He admits it’ll be “a heavy lift.” And how: per the Washington Post’s latest whip count in the House, even if all 170 undecideds break their way, the administration won’t be within shouting distance of a majority.

That’s good, because the Authorization for the Use of Military Force that’s on the table deserves to fail. It’s TARP with Tomahawks.

The provisions purporting to restrict the president to a brief, “limited and tailored” war are too weak to stick.

What’s more, they’re undermined by the AUMF’s gratuitous overstatement of presidential power: “The President has authority under the Constitution to use force in order to defend the national security interests of the United States.”

Wrong. The Constitution gives him the power to “repel sudden attacks” against the U.S., not launch them whenever he imagines they’ll promote our “national security interests.” That language practically invites Obama to ignore the limits and wage a wider war.

Update: In another post at Reason the current polling certainly encourages congress not to cave to the President’s wishes.

As the country debates launching airstrikes on Syria, President Barack Obama’s standing on foreign policy has taken such a hit that the latest Reason-Rupe poll finds 64 percent of Americans, including 68 percent of independents and 41 percent of Democrats, believe President Obama’s handling of foreign policy is worse than, or the same as, former President George W. Bush’s handling of foreign policy.

President Obama famously said he opposes “dumb wars.” Nearly three-quarters of Americans, 74 percent, say it would be “unwise” for the United States to launch airstrikes on Syria without the support of the United Nations or Great Britain. Just 17 percent say U.S. strikes on Syria would be wise.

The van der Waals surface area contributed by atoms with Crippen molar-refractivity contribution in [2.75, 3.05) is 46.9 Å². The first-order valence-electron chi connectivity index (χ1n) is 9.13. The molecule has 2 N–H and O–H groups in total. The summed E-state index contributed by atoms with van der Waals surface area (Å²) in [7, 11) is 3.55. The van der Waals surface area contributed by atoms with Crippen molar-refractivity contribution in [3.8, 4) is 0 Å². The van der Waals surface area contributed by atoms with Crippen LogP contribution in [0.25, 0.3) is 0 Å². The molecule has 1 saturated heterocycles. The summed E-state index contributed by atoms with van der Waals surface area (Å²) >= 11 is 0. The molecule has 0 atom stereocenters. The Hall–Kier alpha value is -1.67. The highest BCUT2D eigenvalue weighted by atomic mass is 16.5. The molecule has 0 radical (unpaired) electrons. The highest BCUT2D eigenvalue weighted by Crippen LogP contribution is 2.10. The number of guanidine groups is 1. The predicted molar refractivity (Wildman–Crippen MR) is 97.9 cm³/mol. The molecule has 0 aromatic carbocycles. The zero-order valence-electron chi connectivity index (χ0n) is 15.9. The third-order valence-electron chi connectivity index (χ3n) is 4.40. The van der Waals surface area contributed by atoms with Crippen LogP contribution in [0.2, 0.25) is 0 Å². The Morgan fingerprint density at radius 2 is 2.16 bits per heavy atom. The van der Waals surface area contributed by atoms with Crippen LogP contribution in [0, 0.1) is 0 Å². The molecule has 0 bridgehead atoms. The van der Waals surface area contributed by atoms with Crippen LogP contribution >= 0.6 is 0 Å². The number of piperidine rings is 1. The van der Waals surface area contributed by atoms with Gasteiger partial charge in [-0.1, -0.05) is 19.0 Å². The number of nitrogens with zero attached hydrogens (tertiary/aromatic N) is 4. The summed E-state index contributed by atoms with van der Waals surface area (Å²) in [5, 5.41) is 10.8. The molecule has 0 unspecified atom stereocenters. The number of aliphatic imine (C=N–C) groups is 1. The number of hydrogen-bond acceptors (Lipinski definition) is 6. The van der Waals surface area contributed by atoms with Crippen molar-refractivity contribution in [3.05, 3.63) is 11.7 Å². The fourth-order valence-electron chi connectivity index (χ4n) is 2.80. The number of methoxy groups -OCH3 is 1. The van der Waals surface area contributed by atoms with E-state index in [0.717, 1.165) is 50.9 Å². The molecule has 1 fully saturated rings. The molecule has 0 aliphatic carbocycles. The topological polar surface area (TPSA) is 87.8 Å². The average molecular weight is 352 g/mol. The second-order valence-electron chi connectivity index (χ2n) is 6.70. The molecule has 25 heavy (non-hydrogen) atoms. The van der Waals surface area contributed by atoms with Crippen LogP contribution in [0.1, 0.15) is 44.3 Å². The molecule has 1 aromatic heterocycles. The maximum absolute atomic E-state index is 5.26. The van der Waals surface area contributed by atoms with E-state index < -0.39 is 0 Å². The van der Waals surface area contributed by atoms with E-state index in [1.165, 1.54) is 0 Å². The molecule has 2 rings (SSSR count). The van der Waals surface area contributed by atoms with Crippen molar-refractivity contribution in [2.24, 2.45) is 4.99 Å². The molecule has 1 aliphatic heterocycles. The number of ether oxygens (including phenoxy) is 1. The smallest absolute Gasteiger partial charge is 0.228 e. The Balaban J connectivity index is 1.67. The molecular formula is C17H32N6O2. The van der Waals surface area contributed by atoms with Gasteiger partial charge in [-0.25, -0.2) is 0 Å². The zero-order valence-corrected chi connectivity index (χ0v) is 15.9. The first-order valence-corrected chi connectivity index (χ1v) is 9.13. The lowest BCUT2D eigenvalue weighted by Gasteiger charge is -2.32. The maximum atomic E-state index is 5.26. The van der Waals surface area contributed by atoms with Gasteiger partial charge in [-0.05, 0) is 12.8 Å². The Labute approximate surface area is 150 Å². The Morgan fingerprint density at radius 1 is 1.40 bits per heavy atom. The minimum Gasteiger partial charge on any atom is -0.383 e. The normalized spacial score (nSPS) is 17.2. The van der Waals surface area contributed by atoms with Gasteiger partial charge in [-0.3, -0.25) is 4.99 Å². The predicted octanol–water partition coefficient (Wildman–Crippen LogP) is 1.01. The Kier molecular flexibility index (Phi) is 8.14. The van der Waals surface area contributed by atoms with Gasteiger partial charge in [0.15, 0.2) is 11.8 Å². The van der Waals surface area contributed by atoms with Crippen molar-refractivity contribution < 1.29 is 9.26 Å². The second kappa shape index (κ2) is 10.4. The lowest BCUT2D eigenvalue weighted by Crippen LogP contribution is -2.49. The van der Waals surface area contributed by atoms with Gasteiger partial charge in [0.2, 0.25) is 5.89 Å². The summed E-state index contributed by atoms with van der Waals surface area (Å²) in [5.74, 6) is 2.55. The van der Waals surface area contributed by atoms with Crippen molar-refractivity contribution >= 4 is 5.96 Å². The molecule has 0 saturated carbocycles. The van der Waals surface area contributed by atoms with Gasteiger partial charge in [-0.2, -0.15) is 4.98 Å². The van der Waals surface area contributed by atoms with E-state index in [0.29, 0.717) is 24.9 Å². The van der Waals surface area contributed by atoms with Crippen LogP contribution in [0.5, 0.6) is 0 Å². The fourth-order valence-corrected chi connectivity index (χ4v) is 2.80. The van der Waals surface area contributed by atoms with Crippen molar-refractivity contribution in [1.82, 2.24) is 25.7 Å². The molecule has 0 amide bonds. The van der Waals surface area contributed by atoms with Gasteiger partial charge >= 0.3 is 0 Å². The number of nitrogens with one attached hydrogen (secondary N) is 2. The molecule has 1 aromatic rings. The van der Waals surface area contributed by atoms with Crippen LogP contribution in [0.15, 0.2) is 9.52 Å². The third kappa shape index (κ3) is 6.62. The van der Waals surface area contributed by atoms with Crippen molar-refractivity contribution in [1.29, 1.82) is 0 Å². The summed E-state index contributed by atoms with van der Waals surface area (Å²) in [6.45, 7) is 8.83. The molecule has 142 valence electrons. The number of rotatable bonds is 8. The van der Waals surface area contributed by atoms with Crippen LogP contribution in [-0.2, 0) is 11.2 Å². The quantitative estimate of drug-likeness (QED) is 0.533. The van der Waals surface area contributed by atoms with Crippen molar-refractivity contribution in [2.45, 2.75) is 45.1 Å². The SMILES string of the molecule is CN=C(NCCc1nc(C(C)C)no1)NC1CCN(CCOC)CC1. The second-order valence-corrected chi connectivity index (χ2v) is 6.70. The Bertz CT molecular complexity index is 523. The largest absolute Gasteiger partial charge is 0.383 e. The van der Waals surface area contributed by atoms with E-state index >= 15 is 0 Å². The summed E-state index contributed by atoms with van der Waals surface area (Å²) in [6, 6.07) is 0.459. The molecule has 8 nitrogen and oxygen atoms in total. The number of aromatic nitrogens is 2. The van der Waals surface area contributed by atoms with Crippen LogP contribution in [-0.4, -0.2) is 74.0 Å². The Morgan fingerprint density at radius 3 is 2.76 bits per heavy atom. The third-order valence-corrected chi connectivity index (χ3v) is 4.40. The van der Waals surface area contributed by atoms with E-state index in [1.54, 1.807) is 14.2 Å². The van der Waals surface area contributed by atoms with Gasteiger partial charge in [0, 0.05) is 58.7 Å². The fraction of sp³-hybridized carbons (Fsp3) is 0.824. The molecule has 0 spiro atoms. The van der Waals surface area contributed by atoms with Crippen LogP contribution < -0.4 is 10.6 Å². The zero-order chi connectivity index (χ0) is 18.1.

When it comes to launching U.S. military action across the globe, 47 percent of Americans say the “political establishment in Washington D.C.” is more likely to favor military action than they are. A majority of independents, 57 percent, say D.C. insiders are more likely to favor war than they are. In contrast, just 17 percent of Americans say the Beltway establishment is less likely to favor military action than they are, and 30 percent say the establishment favors war about the same amount as the public.

September 8, 2013

VDH on Obama’s limitations

Filed under: Politics, USA — Tags: , , — Nicholas Russon @ 09:19

A Victor Davis Hanson post from a couple of days ago, but still of interest:

How did Obama get himself into this mess? It was bound to happen, given his past habits. All we are seeing now is the melodramatic fulfillment of vero possumus, lowering the rising seas, faux Corinthian columns, hope and change, the bows, the Cairo speech, and the audacity of hope. Hubris does earn Nemesis.